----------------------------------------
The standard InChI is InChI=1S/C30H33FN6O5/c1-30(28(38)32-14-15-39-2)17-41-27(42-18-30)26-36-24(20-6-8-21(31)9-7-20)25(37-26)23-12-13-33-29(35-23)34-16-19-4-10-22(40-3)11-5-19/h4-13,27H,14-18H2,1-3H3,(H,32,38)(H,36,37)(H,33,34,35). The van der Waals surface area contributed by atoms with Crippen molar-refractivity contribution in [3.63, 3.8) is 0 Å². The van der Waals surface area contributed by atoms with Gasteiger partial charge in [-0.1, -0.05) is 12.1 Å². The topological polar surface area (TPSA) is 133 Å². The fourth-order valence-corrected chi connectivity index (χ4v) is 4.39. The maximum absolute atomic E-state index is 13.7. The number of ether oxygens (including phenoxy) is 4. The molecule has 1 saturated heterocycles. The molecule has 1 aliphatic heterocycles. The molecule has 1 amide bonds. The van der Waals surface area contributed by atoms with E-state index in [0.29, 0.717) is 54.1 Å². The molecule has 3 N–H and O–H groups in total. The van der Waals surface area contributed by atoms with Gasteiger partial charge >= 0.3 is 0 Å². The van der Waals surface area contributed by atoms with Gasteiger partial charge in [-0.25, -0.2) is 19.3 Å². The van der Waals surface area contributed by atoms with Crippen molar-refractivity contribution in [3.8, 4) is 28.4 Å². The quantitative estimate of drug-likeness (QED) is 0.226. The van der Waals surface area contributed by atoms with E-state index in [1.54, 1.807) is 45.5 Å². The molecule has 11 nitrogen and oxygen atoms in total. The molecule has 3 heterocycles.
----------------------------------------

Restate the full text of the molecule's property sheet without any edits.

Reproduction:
The standard InChI is InChI=1S/C30H33FN6O5/c1-30(28(38)32-14-15-39-2)17-41-27(42-18-30)26-36-24(20-6-8-21(31)9-7-20)25(37-26)23-12-13-33-29(35-23)34-16-19-4-10-22(40-3)11-5-19/h4-13,27H,14-18H2,1-3H3,(H,32,38)(H,36,37)(H,33,34,35). The van der Waals surface area contributed by atoms with Crippen molar-refractivity contribution in [3.63, 3.8) is 0 Å². The van der Waals surface area contributed by atoms with Gasteiger partial charge in [-0.1, -0.05) is 12.1 Å². The topological polar surface area (TPSA) is 133 Å². The fourth-order valence-corrected chi connectivity index (χ4v) is 4.39. The maximum absolute atomic E-state index is 13.7. The number of ether oxygens (including phenoxy) is 4. The molecule has 1 saturated heterocycles. The molecule has 1 aliphatic heterocycles. The molecule has 1 amide bonds. The van der Waals surface area contributed by atoms with E-state index in [0.29, 0.717) is 54.1 Å². The molecule has 3 N–H and O–H groups in total. The van der Waals surface area contributed by atoms with Gasteiger partial charge >= 0.3 is 0 Å². The van der Waals surface area contributed by atoms with Gasteiger partial charge in [-0.25, -0.2) is 19.3 Å². The van der Waals surface area contributed by atoms with Crippen molar-refractivity contribution in [3.8, 4) is 28.4 Å². The quantitative estimate of drug-likeness (QED) is 0.226. The van der Waals surface area contributed by atoms with E-state index in [1.54, 1.807) is 45.5 Å². The molecule has 11 nitrogen and oxygen atoms in total. The molecule has 3 heterocycles.